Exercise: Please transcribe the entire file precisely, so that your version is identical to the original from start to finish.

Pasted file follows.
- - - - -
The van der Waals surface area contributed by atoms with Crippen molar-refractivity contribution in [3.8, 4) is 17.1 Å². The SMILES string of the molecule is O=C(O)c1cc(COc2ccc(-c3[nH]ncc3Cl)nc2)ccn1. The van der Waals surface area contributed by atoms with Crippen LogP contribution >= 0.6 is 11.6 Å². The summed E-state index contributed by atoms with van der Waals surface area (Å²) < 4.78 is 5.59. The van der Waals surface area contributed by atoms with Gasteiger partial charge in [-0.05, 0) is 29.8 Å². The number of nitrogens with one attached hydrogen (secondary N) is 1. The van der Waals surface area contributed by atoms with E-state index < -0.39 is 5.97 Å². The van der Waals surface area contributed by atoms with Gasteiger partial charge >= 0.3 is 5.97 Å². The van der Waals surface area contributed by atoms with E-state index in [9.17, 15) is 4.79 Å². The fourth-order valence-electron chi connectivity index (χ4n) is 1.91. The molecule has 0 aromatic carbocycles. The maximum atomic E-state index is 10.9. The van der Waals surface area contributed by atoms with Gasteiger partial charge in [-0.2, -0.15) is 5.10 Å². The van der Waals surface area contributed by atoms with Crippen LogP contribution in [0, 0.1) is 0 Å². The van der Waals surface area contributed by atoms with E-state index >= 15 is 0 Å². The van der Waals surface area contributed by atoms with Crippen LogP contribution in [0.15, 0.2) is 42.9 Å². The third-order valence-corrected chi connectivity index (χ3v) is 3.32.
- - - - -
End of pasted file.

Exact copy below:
The van der Waals surface area contributed by atoms with Crippen molar-refractivity contribution in [3.8, 4) is 17.1 Å². The SMILES string of the molecule is O=C(O)c1cc(COc2ccc(-c3[nH]ncc3Cl)nc2)ccn1. The van der Waals surface area contributed by atoms with Crippen LogP contribution >= 0.6 is 11.6 Å². The summed E-state index contributed by atoms with van der Waals surface area (Å²) < 4.78 is 5.59. The van der Waals surface area contributed by atoms with Gasteiger partial charge in [-0.05, 0) is 29.8 Å². The number of nitrogens with one attached hydrogen (secondary N) is 1. The van der Waals surface area contributed by atoms with E-state index < -0.39 is 5.97 Å². The van der Waals surface area contributed by atoms with Gasteiger partial charge >= 0.3 is 5.97 Å². The van der Waals surface area contributed by atoms with E-state index in [9.17, 15) is 4.79 Å². The fourth-order valence-electron chi connectivity index (χ4n) is 1.91. The molecule has 0 aromatic carbocycles. The maximum atomic E-state index is 10.9. The van der Waals surface area contributed by atoms with Gasteiger partial charge in [-0.2, -0.15) is 5.10 Å². The van der Waals surface area contributed by atoms with Crippen LogP contribution in [0, 0.1) is 0 Å². The van der Waals surface area contributed by atoms with E-state index >= 15 is 0 Å². The van der Waals surface area contributed by atoms with Crippen LogP contribution in [0.15, 0.2) is 42.9 Å². The third-order valence-corrected chi connectivity index (χ3v) is 3.32.